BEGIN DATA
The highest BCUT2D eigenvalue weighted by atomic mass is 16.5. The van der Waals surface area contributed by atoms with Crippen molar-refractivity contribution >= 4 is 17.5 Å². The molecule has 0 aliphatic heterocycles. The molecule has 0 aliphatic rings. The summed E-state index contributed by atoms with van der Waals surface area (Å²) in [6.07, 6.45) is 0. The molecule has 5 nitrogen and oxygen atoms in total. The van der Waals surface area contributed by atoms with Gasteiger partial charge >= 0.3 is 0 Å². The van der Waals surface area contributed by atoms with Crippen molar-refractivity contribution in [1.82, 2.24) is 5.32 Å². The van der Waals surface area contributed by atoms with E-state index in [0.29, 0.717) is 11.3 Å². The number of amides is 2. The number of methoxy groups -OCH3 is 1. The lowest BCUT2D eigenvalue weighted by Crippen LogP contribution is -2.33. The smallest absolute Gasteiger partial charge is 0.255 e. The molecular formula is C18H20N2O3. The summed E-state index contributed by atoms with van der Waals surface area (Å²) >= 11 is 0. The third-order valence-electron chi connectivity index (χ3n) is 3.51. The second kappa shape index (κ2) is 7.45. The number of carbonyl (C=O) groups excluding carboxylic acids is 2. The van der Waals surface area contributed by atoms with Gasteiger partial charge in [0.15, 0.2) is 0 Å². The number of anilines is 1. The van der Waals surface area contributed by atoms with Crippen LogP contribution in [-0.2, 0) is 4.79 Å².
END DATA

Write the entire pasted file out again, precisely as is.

The highest BCUT2D eigenvalue weighted by atomic mass is 16.5. The van der Waals surface area contributed by atoms with Crippen molar-refractivity contribution >= 4 is 17.5 Å². The molecule has 0 aliphatic heterocycles. The molecule has 0 aliphatic rings. The summed E-state index contributed by atoms with van der Waals surface area (Å²) in [6.07, 6.45) is 0. The molecule has 5 nitrogen and oxygen atoms in total. The van der Waals surface area contributed by atoms with Gasteiger partial charge >= 0.3 is 0 Å². The van der Waals surface area contributed by atoms with Crippen molar-refractivity contribution in [1.82, 2.24) is 5.32 Å². The van der Waals surface area contributed by atoms with E-state index in [0.29, 0.717) is 11.3 Å². The number of amides is 2. The number of methoxy groups -OCH3 is 1. The lowest BCUT2D eigenvalue weighted by Crippen LogP contribution is -2.33. The smallest absolute Gasteiger partial charge is 0.255 e. The molecular formula is C18H20N2O3. The summed E-state index contributed by atoms with van der Waals surface area (Å²) >= 11 is 0. The third-order valence-electron chi connectivity index (χ3n) is 3.51. The second kappa shape index (κ2) is 7.45. The number of carbonyl (C=O) groups excluding carboxylic acids is 2. The van der Waals surface area contributed by atoms with Gasteiger partial charge in [0.15, 0.2) is 0 Å². The number of anilines is 1. The van der Waals surface area contributed by atoms with Crippen LogP contribution in [-0.2, 0) is 4.79 Å².